production process


A step-by-step process of matcha production to help you better understand where it comes from and why it is more expensive than other green teas.

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Matcha is a premium green tea powder that is grown and produced exclusively in Japan. It is known for its vibrant green color, intense umami flavor, and high nutritional value. In this article, we will take you through the step-by-step process of matcha production to help you better understand where it comes from and why it is more expensive than other green teas.

Step 1: Shade Grown 

The first step in matcha production is the shading process. Tea farmers cover the tea plants with bamboo mats or rice straws mounted on top, protecting them from direct sunlight. This process lasts for approximately two to six weeks before harvest time. Shading is believed to increase the chlorophyll content in the leaves and force the antioxidants to rest on top outermost part of the leaves. Chlorophyll is what gives matcha its lush green color, while amino acids give it the intense umami flavor.

Step 2: Hand Picked 

During the spring or mid-April to mid-May, the harvesters pick only the youngest and greenest tea leaves. The first harvest, called Hachijuhachiya, has the absolute finest quality compared to the second harvest that occurs 40-45 days later.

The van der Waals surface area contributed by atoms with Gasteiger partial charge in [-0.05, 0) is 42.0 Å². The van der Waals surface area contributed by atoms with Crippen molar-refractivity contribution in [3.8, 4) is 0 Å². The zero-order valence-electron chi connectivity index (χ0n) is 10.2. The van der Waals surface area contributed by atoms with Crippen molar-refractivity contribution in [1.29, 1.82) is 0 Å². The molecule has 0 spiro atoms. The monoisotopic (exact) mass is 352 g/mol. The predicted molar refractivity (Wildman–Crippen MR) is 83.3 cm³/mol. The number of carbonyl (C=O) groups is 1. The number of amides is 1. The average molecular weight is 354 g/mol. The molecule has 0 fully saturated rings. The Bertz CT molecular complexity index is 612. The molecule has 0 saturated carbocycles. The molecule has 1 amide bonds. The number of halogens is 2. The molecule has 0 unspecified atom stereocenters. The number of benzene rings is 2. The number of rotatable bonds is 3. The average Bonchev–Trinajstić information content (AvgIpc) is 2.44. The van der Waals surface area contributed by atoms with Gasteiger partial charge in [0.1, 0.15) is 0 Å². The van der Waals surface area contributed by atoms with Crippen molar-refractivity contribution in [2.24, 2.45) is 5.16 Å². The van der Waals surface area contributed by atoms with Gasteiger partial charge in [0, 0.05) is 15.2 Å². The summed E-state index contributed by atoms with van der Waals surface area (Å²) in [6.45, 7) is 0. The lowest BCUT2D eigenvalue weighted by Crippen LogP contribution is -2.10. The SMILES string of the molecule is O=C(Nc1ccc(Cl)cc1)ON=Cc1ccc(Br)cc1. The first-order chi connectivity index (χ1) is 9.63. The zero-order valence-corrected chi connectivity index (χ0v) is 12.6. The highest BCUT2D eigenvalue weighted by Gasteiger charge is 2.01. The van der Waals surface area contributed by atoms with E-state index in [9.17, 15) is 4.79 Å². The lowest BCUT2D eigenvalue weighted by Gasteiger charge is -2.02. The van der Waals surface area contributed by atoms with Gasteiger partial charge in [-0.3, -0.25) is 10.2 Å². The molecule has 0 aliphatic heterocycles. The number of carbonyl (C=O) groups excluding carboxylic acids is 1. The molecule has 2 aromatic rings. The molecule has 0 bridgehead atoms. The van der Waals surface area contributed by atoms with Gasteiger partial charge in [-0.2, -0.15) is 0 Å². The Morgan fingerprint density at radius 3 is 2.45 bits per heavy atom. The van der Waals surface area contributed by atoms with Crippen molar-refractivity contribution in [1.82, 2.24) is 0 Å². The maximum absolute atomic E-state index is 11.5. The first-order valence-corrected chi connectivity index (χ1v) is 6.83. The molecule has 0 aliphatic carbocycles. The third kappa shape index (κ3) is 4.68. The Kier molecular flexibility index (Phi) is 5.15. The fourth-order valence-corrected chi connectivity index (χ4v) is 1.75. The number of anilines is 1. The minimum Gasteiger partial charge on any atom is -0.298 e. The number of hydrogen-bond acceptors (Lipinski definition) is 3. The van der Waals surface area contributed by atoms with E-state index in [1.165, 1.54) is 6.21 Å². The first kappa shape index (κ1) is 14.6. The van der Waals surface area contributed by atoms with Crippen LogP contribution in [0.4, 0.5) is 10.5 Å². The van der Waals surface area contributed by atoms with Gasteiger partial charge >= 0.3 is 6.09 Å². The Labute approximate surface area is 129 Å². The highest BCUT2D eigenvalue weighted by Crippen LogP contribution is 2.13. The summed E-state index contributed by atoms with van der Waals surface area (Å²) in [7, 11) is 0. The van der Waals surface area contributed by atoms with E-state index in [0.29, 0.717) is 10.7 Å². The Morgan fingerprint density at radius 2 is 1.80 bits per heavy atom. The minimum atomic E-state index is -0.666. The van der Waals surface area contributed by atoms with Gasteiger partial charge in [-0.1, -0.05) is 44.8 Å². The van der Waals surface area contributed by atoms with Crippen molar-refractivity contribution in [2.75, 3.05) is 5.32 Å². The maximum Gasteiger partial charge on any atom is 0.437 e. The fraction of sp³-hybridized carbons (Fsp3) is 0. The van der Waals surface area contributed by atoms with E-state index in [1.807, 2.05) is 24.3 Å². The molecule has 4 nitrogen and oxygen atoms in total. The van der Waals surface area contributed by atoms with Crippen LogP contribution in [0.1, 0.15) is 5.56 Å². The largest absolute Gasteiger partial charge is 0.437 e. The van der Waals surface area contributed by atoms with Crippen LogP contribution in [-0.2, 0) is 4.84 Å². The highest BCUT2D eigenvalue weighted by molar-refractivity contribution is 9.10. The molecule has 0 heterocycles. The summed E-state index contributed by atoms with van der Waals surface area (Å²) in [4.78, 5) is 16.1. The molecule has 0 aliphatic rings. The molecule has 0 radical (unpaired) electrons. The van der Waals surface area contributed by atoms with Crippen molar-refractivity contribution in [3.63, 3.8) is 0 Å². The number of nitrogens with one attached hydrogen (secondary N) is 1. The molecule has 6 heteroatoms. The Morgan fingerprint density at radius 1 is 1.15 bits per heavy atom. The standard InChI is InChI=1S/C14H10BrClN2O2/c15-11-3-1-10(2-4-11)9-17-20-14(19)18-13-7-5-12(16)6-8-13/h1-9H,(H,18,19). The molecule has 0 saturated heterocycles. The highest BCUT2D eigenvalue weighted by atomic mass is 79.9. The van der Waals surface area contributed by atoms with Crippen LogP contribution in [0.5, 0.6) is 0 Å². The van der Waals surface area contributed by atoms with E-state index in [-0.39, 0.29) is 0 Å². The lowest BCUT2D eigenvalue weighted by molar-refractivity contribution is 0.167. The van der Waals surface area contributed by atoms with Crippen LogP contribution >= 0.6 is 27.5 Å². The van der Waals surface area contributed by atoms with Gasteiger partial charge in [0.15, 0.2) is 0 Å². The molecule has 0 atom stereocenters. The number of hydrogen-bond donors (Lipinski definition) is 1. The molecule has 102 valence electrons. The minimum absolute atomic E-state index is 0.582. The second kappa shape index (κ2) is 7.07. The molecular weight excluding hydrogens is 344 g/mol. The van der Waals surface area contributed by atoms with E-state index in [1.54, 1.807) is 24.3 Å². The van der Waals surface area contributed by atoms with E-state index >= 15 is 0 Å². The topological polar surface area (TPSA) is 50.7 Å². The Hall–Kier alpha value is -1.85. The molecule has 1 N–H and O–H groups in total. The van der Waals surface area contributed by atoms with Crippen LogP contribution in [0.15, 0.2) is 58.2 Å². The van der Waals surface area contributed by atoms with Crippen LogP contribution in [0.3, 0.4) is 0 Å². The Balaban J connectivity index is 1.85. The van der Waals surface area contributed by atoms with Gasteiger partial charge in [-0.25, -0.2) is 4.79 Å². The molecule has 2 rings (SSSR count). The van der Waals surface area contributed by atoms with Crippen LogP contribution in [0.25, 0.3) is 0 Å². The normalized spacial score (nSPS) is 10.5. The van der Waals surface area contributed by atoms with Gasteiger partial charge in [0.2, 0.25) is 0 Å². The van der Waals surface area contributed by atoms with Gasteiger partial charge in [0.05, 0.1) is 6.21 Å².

Step 3: Steamed and Air Dried 

Once the leaves are harvested, they immediately undergo a steaming process that lasts for roughly 20 seconds. This is done to prevent the leaves from oxidizing, retain the vibrant green color, and maintain the nutritional components. The leaves are then passed through a blower to eliminate the moisture condensation, and the tea processors crush the dried tea leaves for easy sorting/de-stemming. The raw material produced after this stage is referred to as tencha, which is the precursor of matcha powder.

Step 4: De-stemmed and Graded 

Before the tea leaves are stone-ground into matcha powder, they are de-veined and de-stemmed to ensure only the finest leaves are grounded into matcha. Tea processors sort the leaves into containers according to color, texture, and aroma, and will add in hot water to the tencha to grade the quality of the tea. After grading, the tea undergoes proper labeling, and the processors store the teas in a refrigerated room where it can maintain its quality.

Step 5: Grounded into Matcha 

The final step in the matcha production process is the grinding. Tea processors grind the tencha on a stone mill to achieve a fine, smooth powder texture and superior consistency. This process is what gives matcha its name, which literally means “ground tea.” Finally, the matcha tea powder undergoes vacuum packing and is then stored until it’s ready for shipping.

In conclusion, matcha production is not just a delicate task, but also an art of its own. Japanese tea farmers have been practicing these unique traditions for over 800 years to maintain the quality and authenticity of matcha. By understanding the matcha production process, you can better appreciate the hard work and dedication that goes into producing this special green tea powder.


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